To understand how these BCL-2 mutations compromise drug binding we solved crystal structures of both complexes (Table 1 and Fig. 2). The G101V mutation resides on the BCL-2 α2 helix packing against the α5 helix and is within the BCL-2 BH3 motif. The glycine is a conserved, defining feature of the motif. Adjacent residues A100 and D103 define boundaries of the P4 pocket so the mutation was expected to alter drug binding by changes to this region (Fig. 2a). The BCL-2 G101V:venetoclax complex crystallised in P21 spacegroup with two molecules in the asymmetric unit diffracting to 2.2 Å, with well-defined electron density for both copies of the drug (Supplementary Fig. 1). The overall structure of BCL-2 G101V was similar to WT with no significant deviations in α2–α5 core helices or α6-α8 (Fig. 2b, c). There was a minor change in orientation of the α1 helix resulting in a ~1 Å deviation at either end of the helix, but this was far from the drug binding site. The binding pose of venetoclax is conserved between WT and the G101V mutant (Fig. 2b). The P2 pocket volume was maintained at 478 Å3 (480 Å3 for WT) as was the volume of the P4 pocket at 379 Å3 (380 Å3 for WT). Interestingly, the G101V mutation did not alter the positioning of the α2 helix relative to α5 or impact the residues defining the P4 pocket. Instead the additional bulk of the valine sidechain was accommodated by a deviation of the sidechains of Y18 on α1 and E152 on α5 (Fig. 2c). In the BCL-2 G101V:venetoclax structure E152 had a 60º rotamer change relative to WT (mm-40 for WT to tp10 for G101V), placing the sidechain Cγ in van der Waal’s contact with the chlorine atom of the venetoclax chlorophenyl moiety. This conformational change in E152 in the BCL-2 G101V structure causes a small repositioning of the venetoclax 4DM and chlorophenyl moieties in the P2 pocket, moving on average 0.25 Å closer to L137 in the α4 helix (Fig. 2b, Supplementary Fig. 2, Supplementary Table 1), i.e. more similar to the BCL-2 WT complexes with ABT-263 and compound 1. Additionally, we obtained a structure of BCL-2 G101A bound to venetoclax (Table 1), representing a milder introduction of bulk at the G101 position than the valine substitution. The BCL-2 G101A:venetoclax and BCL-2 WT:venetoclax crystals were isomorphous and there were no significant deviations in venetoclax positioning or E152 (Supplementary Fig. 2, 3, Supplementary Table 1). Despite the closer proximity of the azaindole moiety to the mutation site, its orientation in the P4 pocket was conserved between BCL-2 WT and G101V structures. Therefore, the G101V mutation appears to modulate venetoclax affinity more through its interactions with the P2 pocket than the P4 pocket.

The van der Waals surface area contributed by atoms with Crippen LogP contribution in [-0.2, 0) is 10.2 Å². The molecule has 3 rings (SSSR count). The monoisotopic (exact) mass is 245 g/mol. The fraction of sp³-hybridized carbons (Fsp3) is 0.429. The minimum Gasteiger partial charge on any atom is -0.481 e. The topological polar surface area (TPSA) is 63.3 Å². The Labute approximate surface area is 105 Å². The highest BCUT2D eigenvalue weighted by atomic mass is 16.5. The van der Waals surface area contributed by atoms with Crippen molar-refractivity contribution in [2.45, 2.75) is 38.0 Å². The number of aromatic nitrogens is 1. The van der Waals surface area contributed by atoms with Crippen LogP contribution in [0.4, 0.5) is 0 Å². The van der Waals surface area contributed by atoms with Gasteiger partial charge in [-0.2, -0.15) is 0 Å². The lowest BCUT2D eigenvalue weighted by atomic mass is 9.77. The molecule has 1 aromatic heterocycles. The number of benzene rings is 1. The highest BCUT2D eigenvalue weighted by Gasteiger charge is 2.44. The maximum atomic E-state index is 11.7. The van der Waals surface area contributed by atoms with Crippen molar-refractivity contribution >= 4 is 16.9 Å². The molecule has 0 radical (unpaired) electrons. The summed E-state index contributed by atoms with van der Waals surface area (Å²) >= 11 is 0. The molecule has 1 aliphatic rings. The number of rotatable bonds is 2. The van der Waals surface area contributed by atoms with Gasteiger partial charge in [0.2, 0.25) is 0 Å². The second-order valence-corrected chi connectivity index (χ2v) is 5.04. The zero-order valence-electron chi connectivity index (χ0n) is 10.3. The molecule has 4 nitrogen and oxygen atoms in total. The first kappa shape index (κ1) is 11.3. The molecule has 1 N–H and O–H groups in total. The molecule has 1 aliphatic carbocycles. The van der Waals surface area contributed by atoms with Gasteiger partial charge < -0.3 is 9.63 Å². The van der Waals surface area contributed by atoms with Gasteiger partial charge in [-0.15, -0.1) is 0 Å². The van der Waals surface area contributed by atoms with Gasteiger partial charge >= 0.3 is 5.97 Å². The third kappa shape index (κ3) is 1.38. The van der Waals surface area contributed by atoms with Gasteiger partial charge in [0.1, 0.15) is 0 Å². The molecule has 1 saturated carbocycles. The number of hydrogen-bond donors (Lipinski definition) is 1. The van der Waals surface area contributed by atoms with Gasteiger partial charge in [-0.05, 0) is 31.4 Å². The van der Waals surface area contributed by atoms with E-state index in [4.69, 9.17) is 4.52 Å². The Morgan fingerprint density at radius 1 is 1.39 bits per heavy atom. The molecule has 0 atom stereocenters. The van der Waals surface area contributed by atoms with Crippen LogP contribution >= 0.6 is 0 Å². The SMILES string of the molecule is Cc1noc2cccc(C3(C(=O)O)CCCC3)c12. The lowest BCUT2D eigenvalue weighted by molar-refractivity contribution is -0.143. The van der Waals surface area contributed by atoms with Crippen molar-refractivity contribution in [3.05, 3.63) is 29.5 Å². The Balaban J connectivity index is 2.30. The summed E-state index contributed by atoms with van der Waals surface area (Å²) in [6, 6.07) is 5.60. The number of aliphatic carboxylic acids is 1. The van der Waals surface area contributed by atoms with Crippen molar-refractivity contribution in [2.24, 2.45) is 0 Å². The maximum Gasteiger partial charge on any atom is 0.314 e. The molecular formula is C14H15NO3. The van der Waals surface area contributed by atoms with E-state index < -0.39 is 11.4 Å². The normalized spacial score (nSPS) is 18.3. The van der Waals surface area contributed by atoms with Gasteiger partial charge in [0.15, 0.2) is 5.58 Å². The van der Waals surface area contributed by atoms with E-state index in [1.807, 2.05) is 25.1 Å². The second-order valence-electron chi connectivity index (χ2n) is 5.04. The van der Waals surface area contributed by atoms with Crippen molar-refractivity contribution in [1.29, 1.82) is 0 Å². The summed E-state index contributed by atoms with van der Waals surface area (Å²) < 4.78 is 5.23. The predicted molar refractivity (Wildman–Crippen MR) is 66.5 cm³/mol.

The crystals of venetoclax complexed with BCL-2 F104L and BCL-2 WT are isomorphous (Table 1). Well-defined electron density for the drug in the mutant complex structure (Supplementary Fig. 1) suggests two conformations for the 4DM and acyl group of the BA moiety as in WT (Fig. 2d). The side chain of F104 separates the P2 and P4 pockets of BCL-2. The P4 pocket volume was maintained between WT and F104L structures (P4 pocket volume 380 Å3 for both WT and F104L). In contrast the volume of the P2 pocket increased with the F104L mutation as the leucine sidechain occupies a smaller volume than phenylalanine (Fig. 2d–f). In this structure two conformers for F112 on α3 are evident, one like WT and a second occupying some of the volume vacated by the F104L mutation. (Fig. 2c, e and f). The new F112 conformation extends into the P2 pocket, packing against L104. This inserted F112 conformation compensates for the loss of P2 pocket volume in the BCL-2 F104L mutant and is comparable to the BCL-2 WT P2 pocket volume—P2 pocket volumes of 480 Å3 (BCL-2 WT), 475 Å3 (F104L inserted conformation) and 596 Å3 (F104L conserved conformation). The occupancy of F112 refined to 0.48 for the conserved conformation and 0.52 for inserted conformation, indicating that the compensation in P2 pocket volume only occurs 50% of the time and the vacated space is unfavoured. The consequence of the F104L mutation is to alter the packing environment of the chlorophenyl moiety of the drug.